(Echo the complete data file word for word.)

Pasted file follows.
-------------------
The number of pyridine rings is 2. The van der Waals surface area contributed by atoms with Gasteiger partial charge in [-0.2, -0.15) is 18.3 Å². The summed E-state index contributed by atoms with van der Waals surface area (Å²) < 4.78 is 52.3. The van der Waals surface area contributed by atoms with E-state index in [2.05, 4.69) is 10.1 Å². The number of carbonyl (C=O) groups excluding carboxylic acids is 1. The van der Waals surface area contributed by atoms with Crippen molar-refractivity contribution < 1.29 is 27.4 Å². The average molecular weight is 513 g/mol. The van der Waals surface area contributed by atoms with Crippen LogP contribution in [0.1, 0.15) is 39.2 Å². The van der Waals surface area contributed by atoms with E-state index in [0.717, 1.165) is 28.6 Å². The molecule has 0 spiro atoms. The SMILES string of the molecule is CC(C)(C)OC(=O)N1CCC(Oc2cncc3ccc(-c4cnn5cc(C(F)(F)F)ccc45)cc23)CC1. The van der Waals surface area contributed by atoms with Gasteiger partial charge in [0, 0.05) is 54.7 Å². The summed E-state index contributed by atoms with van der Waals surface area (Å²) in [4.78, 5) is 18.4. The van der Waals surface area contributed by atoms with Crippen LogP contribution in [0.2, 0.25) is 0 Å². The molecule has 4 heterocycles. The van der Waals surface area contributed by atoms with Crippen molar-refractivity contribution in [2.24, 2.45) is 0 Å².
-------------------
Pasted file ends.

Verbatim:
The number of pyridine rings is 2. The van der Waals surface area contributed by atoms with Gasteiger partial charge in [-0.2, -0.15) is 18.3 Å². The summed E-state index contributed by atoms with van der Waals surface area (Å²) < 4.78 is 52.3. The van der Waals surface area contributed by atoms with E-state index in [2.05, 4.69) is 10.1 Å². The number of carbonyl (C=O) groups excluding carboxylic acids is 1. The van der Waals surface area contributed by atoms with Crippen molar-refractivity contribution < 1.29 is 27.4 Å². The average molecular weight is 513 g/mol. The van der Waals surface area contributed by atoms with Crippen LogP contribution in [0.1, 0.15) is 39.2 Å². The van der Waals surface area contributed by atoms with E-state index in [0.717, 1.165) is 28.6 Å². The molecule has 0 spiro atoms. The SMILES string of the molecule is CC(C)(C)OC(=O)N1CCC(Oc2cncc3ccc(-c4cnn5cc(C(F)(F)F)ccc45)cc23)CC1. The van der Waals surface area contributed by atoms with Gasteiger partial charge in [0, 0.05) is 54.7 Å². The summed E-state index contributed by atoms with van der Waals surface area (Å²) in [4.78, 5) is 18.4. The van der Waals surface area contributed by atoms with Crippen LogP contribution in [0.2, 0.25) is 0 Å². The molecule has 4 heterocycles. The van der Waals surface area contributed by atoms with Crippen molar-refractivity contribution in [2.24, 2.45) is 0 Å².